About three or four years ago I came across an idea of growing food as I was researching on how to grow my own food for just many reasons. One of the reasons is economic. The other is health.
The concept is hydroponics, growing of vegetables in a soil-less environment using water and water-soluble nutrients for the plants. The concept was new to me so I got excited and tried to learn more about hydroponics. I watched YouTube videos here and there and spent significant hours researching what hydroponics is all about. The results I have seen are amazing and setting up is relatively easy for both indoor and outdoor configuration.
The concept of hydroponics caught my attention because of its promise to grow organic produce in the comfort of your home. Moreover, the idea of maximizing a small space to grow food is another plus with hydroponics. The idea is virtually perfect!
Until I stumbled upon "aquaponics" and practically planted my face on it.
My first try on aquaponics 4 years ago.
Why I Love Aquaponics?
Hydroponics is a really good concept in growing your food like green leafy vegetables and salads. However, there is a recurring expense in hydroponics: the nutrients for the plants. You will need to periodically purchase these nutrients that usually come in two formulations, that is, A and B. Really catchy names, huh? If you are planning to be sustainable and off-grid, hydroponic may not be your best solution.
A very familiar setup in hydroponics. But this one is my aquaponics setup with fish in the aquarium below.
In aquaponics, the concept of hydroponics is carried out, except for the formulated nutrients. In lieu of the nutrients which you need to purchase, you have the fish. Yes, swimming, live fish.
Another thing that I love with aquaponics is that the possibilities of learning is endless. Science is the heart of aquaponics: physics, chemistry, botany, zoology, entomology. There is agriculture, gardening, plumbing, carpentry, and many other skills you can develop through aquaponics. Mathematics is also present.
A More Established Setup
I have further drilled down the path of aquaponics with the following setup:
I spent time, effort, and money on this project and really enjoyed doing it. The work was therapeutic and I have learned so much about aquarium fish and how to take care of them. As I went on exploring more ways to improve my aquaponics, I started moving outdoor and setup a larger scale.
See this link for the video: https://photos.app.goo.gl/DLwT8uNLJEnmffcw9
The video showed some small tilapia fish when I started. After 2 months or so, these guys have grown beautifully.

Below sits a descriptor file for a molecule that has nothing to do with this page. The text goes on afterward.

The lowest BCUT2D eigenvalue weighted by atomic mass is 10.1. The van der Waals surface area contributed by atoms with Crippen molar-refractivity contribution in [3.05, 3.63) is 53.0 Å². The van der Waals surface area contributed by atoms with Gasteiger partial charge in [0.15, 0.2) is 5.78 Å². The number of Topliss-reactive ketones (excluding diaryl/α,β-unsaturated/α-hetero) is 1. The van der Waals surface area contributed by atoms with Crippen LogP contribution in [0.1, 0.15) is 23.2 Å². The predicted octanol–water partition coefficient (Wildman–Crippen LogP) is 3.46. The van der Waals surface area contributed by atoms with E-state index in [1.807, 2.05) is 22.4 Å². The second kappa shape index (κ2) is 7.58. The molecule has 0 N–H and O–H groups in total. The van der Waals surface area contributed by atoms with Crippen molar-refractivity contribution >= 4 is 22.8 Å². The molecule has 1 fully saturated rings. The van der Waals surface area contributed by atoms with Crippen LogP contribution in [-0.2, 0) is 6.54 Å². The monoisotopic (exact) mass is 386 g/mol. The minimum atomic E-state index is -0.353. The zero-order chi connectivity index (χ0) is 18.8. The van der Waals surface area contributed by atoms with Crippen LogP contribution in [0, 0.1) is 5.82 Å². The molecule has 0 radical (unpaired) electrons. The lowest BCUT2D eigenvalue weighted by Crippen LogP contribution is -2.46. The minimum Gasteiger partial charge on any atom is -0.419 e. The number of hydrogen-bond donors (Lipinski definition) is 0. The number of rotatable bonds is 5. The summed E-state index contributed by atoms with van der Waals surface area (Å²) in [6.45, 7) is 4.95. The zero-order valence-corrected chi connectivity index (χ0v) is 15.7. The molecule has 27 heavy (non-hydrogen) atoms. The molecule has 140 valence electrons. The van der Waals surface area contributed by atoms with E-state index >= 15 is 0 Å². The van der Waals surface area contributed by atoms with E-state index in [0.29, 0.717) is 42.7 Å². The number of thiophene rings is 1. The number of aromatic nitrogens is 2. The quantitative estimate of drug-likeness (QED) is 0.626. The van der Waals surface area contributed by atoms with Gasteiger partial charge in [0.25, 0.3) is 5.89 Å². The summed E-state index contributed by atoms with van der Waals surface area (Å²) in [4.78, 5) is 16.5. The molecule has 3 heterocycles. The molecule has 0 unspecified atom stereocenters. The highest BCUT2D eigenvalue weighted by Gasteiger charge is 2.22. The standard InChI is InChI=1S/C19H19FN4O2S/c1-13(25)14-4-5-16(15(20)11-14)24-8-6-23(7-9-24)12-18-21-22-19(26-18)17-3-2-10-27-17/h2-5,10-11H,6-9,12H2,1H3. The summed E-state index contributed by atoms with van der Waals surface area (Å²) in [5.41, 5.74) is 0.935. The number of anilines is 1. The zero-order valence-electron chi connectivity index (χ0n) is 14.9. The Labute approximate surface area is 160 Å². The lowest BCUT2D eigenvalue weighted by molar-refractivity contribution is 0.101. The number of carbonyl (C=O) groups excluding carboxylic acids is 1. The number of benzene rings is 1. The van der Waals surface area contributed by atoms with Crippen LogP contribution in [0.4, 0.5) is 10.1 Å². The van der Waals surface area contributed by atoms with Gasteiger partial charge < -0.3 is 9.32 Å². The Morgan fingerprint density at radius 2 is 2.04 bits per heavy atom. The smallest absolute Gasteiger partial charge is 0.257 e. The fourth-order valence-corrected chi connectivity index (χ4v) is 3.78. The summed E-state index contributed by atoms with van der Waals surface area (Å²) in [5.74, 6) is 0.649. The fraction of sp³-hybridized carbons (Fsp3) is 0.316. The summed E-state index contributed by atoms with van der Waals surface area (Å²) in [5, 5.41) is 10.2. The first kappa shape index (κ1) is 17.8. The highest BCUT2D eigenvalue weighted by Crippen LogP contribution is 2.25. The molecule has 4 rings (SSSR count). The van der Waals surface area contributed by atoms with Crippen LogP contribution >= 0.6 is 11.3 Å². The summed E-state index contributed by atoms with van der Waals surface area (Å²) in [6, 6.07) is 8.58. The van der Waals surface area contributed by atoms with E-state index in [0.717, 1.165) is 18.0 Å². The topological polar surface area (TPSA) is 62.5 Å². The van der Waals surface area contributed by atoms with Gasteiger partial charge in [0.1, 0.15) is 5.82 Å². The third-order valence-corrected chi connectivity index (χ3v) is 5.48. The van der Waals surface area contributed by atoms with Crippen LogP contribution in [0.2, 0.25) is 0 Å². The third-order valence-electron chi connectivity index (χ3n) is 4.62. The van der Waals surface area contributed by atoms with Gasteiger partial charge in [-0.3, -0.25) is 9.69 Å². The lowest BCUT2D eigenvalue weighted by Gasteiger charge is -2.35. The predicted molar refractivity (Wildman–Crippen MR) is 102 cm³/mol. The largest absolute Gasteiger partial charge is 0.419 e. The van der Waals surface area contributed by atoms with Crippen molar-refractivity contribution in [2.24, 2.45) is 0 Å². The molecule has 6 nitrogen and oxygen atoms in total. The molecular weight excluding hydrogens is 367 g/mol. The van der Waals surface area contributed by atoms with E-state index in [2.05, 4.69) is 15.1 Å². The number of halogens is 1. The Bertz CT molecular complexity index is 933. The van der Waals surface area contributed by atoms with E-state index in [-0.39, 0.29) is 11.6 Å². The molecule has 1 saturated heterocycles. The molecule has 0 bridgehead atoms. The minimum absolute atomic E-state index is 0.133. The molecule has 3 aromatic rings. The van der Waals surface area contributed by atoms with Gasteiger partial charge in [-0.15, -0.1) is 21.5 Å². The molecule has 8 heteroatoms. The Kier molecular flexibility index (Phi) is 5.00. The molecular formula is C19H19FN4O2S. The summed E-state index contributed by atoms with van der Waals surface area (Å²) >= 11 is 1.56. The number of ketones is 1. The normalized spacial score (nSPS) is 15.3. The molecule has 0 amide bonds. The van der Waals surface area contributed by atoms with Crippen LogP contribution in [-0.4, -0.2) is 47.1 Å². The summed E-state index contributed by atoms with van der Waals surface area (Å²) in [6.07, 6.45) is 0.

I fed them with fish food and supplemented with duckweeds. Tilapia loves duckweed which is a high-protein food source.
Building a New System
I have been tasked to build a new aquaponic system and this time it's larger than the last time I made. The materials are ready and are just waiting for me to lay my hands on.
I purchased 4 pieces of 55 gallon barrels cutting two of them to come up with 4 half-barrel cut-out. These will serve as my grow beds.
I have one barrel that will house the fish. Using a flat drill at first, I tried cutting the top as an opening for the fish tank. It proved to be laborious and time-consuming so I borrowed a jigsaw. I was able to cut and made the hole or opening in less than 5 minutes. See photo that follows.
A sump tank is part of an aquaponics system which serves as a reservoir for the water from the fish tank and grow beds. The sump tank will contain the water pump which will distribute the water into the grow bed and back to the fish tank. This design is called CHIFT-PIST (constant height in fish tank, pump in sump tank). The design prevents shortage of water in the fish tank which may result in dead fish.
The sump tank is the lowest component in aquaponics in terms of location. It's the barrel that lies down horizontally on the ground. Fish tank, on the other hand is the highest component in aquaponics. This allows gravity to feed the water from the fish tank to other parts of the system. See photo that follows.
Plumbing, Pipes, and Fittings
Unlike hydroponics, plumbing in aquaponics is more elaborate due to the addition of the fish. But once plumbing has been done, all systems go and little maintenance is needed for the system to function properly. Here I have 1 1/2" PVC pipes for the fish tank and 3/4" pipe for the grow beds. The sizes of the pipes depends on your future expansions, if needed.
Here are the fittings and connectors for the plumbing, as well.
And, of course, the pump. It's a 2800 liters/hour pump with a jet height of 2.8 meters. This is enough for my setup. Ideally, the water in the fish tank should recirculate at least 10 times in a day. With my pump, that should not be a problem.
I am going to use red tilapia, called "tubtim" in Thai. Right now, I don't have them yet. I need to go to Bangkok to get them. I live north of Bangkok which requires me to travel at least 2 hours. It's going to take a day for me to acquire the fish. Hopefully, I can get them when they are available. Optionally, I can also use the regular tilapia called "pla nin", which are black and gray in color.
Join me in my journey to building this new aquaponics system and in the process let's learn together. I know some of our Steemians are doing this same thing. I would like us to share information and experiences to better build a functional and efficient system.
Upvote and Resteem, pretty please...
FOLLOW @cjclaro if you are into growing your own food, aquaponics, or homesteading.